In order to provide a powerful full-text search, guided search and other advanced search features, Intershop 7 also has search services for product and content searches in consumer storefronts. This interface enables the integration of external search engines, which then build and query search indexes and add search features such as full-text search, guided search (after search navigation), stop word and synonym configuration, etc. to Intershop 7 based e-commerce applications.
Have a look at Cookbook - Search for related common questions.
Through integrating an external search engine, the search services provides powerful search options to Intershop 7. Depending on the actual search engine, these options may include:
This section introduces general search index management concepts, which are common for all search service implementations.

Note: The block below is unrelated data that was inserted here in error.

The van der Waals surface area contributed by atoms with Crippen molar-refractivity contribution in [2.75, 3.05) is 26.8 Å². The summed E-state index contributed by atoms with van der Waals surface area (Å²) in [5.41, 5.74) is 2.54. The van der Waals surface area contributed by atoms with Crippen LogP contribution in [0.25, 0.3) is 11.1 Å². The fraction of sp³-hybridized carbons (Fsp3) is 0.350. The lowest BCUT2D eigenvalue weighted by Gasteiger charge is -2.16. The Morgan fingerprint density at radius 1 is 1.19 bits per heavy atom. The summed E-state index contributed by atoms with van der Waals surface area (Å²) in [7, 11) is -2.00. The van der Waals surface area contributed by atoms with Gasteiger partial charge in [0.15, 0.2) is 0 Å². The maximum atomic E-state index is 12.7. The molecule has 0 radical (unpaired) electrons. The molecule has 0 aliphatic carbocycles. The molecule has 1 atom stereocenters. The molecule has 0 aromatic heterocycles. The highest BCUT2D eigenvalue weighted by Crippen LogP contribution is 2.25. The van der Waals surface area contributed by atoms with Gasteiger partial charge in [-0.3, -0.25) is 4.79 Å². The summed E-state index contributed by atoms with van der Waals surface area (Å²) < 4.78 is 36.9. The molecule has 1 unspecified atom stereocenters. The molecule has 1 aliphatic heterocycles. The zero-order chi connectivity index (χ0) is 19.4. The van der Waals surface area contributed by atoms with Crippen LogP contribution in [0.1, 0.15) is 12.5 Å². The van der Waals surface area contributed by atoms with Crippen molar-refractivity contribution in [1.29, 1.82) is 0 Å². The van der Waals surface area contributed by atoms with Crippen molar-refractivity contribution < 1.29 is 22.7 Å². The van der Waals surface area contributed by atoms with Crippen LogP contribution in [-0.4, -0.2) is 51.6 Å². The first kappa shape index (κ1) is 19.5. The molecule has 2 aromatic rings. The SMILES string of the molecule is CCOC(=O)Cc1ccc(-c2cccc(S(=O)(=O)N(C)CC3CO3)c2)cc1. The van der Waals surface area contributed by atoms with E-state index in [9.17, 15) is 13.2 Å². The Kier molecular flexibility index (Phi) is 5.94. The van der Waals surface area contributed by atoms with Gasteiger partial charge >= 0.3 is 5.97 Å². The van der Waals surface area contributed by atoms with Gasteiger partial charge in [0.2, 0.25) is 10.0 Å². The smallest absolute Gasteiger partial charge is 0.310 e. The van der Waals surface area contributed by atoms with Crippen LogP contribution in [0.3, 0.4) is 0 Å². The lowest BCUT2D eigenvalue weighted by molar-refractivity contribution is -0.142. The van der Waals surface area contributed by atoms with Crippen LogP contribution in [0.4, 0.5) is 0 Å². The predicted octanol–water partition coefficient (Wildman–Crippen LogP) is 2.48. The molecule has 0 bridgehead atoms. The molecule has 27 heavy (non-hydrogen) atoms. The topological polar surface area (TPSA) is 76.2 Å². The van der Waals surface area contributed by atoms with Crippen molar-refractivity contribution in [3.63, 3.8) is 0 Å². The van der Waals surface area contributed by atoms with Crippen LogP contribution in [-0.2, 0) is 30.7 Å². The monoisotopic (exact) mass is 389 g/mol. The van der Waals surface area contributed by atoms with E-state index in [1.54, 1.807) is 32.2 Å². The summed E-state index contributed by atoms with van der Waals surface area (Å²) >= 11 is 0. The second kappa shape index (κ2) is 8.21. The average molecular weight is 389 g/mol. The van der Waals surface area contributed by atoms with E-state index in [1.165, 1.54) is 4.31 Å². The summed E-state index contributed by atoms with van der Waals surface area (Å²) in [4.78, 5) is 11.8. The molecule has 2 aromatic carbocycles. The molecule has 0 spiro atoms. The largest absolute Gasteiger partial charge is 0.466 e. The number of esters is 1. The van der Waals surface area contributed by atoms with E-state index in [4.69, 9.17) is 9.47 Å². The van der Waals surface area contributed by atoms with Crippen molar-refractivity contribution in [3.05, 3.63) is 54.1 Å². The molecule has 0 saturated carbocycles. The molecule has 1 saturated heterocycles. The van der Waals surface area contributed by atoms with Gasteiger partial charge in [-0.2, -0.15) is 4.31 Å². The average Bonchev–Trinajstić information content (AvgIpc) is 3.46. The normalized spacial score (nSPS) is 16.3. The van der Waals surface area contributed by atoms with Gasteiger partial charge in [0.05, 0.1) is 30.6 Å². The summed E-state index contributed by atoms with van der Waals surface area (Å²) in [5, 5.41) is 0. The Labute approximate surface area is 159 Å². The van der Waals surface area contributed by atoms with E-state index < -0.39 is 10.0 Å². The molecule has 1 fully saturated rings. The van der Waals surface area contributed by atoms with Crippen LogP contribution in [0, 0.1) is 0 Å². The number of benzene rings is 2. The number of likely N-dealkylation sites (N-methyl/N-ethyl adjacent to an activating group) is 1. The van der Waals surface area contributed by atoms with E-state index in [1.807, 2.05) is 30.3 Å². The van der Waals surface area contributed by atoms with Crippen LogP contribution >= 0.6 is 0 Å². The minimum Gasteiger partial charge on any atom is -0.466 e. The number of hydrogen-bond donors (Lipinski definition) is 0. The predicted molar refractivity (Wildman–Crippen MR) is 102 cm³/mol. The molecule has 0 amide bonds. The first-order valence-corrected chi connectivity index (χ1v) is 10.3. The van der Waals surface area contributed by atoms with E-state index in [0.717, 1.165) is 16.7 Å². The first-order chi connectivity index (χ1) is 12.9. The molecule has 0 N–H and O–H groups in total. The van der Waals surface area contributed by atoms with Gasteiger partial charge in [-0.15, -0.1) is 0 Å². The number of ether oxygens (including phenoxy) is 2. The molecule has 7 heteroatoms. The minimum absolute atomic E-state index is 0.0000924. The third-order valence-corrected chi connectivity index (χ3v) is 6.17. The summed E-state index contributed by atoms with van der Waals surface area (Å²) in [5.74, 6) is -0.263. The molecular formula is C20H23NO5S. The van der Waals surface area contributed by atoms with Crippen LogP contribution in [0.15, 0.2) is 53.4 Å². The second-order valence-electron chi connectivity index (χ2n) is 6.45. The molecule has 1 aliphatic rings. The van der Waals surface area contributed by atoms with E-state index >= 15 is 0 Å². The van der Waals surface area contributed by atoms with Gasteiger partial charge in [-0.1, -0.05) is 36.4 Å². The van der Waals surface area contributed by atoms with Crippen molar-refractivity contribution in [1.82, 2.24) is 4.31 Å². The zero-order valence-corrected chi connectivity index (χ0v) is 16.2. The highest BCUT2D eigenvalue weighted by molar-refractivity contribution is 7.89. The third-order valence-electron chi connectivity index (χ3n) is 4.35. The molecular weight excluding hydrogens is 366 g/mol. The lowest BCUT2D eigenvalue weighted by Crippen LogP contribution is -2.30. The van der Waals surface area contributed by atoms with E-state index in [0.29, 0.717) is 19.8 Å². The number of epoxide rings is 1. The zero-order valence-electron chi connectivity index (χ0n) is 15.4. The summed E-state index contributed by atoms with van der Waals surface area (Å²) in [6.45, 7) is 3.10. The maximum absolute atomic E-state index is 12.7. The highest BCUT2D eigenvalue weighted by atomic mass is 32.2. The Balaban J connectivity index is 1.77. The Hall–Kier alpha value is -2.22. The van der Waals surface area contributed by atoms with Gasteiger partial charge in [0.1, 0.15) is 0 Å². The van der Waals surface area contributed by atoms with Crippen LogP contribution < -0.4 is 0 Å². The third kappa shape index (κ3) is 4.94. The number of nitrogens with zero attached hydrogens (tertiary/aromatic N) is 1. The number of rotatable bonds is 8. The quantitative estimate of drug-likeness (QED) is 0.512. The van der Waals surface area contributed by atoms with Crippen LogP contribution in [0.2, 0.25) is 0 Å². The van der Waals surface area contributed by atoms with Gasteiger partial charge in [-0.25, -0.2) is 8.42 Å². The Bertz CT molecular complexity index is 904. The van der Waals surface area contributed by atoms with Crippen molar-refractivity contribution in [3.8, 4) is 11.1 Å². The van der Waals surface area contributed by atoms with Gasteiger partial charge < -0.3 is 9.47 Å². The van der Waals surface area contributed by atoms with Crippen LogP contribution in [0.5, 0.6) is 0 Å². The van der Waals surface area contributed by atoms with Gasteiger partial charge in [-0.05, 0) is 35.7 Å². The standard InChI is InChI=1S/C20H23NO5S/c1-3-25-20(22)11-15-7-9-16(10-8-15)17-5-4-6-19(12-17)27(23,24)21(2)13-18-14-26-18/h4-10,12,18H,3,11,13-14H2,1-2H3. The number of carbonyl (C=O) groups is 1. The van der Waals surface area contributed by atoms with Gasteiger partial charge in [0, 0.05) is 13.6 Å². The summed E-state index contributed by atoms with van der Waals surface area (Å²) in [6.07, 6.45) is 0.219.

The index creation (and search, consequently) is based on configurable attributes.Hence, indexing is generally based on defining index attributes and filter attributes, as well as on defining synonyms and stop words.
Any additional search functionality (tuning, campaigns, etc.) depends on the actual search engine implemented as search service in Intershop 7.
The standard product attributes to be indexed automatically as well as additional business attributes to be offered on the Indexed Attributes tab in Intershop Commerce Management are defined in the search index type definition file for the corresponding search index.
Intershop 7 provides a convenient way to easily configure filter attributes for guided search in the consumer storefront. These filters appear at the storefront after a simple search helping users to refine their search results.
Filters are managed at the search index configuration and their according definitions are stored in the corresponding configuration file (ISH-Config.xml). Each filter is based on an indexed attribute and is applied to all objects of the index. You can choose between different behaviors for each filter, e.g., sorting, showing up based on count, filter ranges, etc.